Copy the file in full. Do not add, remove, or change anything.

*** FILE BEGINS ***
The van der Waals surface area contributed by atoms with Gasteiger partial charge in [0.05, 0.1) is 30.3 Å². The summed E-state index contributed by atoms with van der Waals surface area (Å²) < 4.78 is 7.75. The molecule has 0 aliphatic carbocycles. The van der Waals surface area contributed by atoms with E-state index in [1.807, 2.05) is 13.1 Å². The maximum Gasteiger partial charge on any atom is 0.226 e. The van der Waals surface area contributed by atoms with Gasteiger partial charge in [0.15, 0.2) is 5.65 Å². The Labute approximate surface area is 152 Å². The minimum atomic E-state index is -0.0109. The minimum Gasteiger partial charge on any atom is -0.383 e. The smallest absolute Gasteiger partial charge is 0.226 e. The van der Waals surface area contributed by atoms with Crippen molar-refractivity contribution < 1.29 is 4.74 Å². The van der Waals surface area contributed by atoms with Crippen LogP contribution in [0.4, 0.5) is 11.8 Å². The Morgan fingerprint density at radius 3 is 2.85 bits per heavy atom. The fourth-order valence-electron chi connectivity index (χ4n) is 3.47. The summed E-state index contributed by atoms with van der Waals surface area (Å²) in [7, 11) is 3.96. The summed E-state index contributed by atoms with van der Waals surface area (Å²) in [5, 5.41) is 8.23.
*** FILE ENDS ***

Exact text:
The van der Waals surface area contributed by atoms with Gasteiger partial charge in [0.05, 0.1) is 30.3 Å². The summed E-state index contributed by atoms with van der Waals surface area (Å²) < 4.78 is 7.75. The molecule has 0 aliphatic carbocycles. The van der Waals surface area contributed by atoms with E-state index in [1.807, 2.05) is 13.1 Å². The maximum Gasteiger partial charge on any atom is 0.226 e. The van der Waals surface area contributed by atoms with Gasteiger partial charge in [0.15, 0.2) is 5.65 Å². The Labute approximate surface area is 152 Å². The minimum atomic E-state index is -0.0109. The minimum Gasteiger partial charge on any atom is -0.383 e. The smallest absolute Gasteiger partial charge is 0.226 e. The van der Waals surface area contributed by atoms with Crippen molar-refractivity contribution < 1.29 is 4.74 Å². The van der Waals surface area contributed by atoms with Crippen LogP contribution in [0.4, 0.5) is 11.8 Å². The Morgan fingerprint density at radius 3 is 2.85 bits per heavy atom. The fourth-order valence-electron chi connectivity index (χ4n) is 3.47. The summed E-state index contributed by atoms with van der Waals surface area (Å²) in [7, 11) is 3.96. The summed E-state index contributed by atoms with van der Waals surface area (Å²) in [5, 5.41) is 8.23.